‘Human error’ likely cause of Commuter Rail crash, derailment that shut down Fairmount Line

BOSTON (WHDH) - The Fairmount Commuter Rail Line was shut down for about 18 hours after an official says “human error” likely caused an out-of-service train to strike another train just outside of South Station Tuesday night.

The low-speed incident, which occurred around 8 p.m., left three coach cars derailed, according to an MBTA spokesman.

Four passengers were onboard the Fairmount Line train and no passengers were onboard the out-of-service train that was leaving a maintenance yard.

There were no reported injuries.

The line resumed regular service shortly before 2 p.m. on Wednesday.

An official told 7’s Sharman Sacchetti that the derailment was likely caused by human error.

“The initial findings from this investigation indicate human error was likely a factor in this Fairmount Line incident,” the official said in a statement. “In the process of establishing the facts, it appears that the out of service train did not adhere to a properly displayed red signal, which instructs the crew to stop and not proceed past a point. The involved train crew is currently not in service.”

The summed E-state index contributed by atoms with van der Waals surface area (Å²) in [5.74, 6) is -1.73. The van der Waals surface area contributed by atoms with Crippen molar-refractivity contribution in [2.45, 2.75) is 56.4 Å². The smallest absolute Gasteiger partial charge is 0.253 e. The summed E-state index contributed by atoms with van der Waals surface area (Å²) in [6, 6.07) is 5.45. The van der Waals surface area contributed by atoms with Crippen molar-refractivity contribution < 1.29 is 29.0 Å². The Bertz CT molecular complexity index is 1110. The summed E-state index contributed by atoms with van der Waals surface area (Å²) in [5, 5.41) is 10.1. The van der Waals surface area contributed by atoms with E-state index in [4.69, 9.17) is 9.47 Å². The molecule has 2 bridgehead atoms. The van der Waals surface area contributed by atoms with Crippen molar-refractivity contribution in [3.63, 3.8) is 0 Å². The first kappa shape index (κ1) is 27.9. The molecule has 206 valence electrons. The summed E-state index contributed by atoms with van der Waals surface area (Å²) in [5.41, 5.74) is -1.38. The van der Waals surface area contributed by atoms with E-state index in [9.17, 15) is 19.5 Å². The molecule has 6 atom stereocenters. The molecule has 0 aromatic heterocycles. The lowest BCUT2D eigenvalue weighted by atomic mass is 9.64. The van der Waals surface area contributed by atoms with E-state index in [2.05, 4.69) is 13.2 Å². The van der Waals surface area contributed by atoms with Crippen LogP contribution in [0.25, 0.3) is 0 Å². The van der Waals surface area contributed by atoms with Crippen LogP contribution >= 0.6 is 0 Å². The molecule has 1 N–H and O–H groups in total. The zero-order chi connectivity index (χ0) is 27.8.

This marks the second Commuter Rail derailment in less than two weeks. On April 2, a Rockport Line train derailed during the morning commute.

Passengers who ride the system are frustrated.

“It’s just getting worse and worse as the years go on, and I don’t know what the answer is,” said Terri Williams.

“If it’s human error, mind you how many of us have family and something happens, what are you going to say, sorry,” asked Margarita Sanchez.

In a statement, MassDOT says: “MassDOT will review the full results of the ongoing investigation, seek accountability as necessary and expects Keolis to uphold standards and protocols to ensure safety and reliability for customers.”

Keolis says the system is safe.

“I can tell you the crew in this particular case is currently not in service, and we’re taking appropriate steps, and we’ve continued to make investments that needed to be made to have a world-class operation here in Boston,” a Keolis spokesman said.

This is a developing story; stay with 7News on air and online for the latest updates.

 

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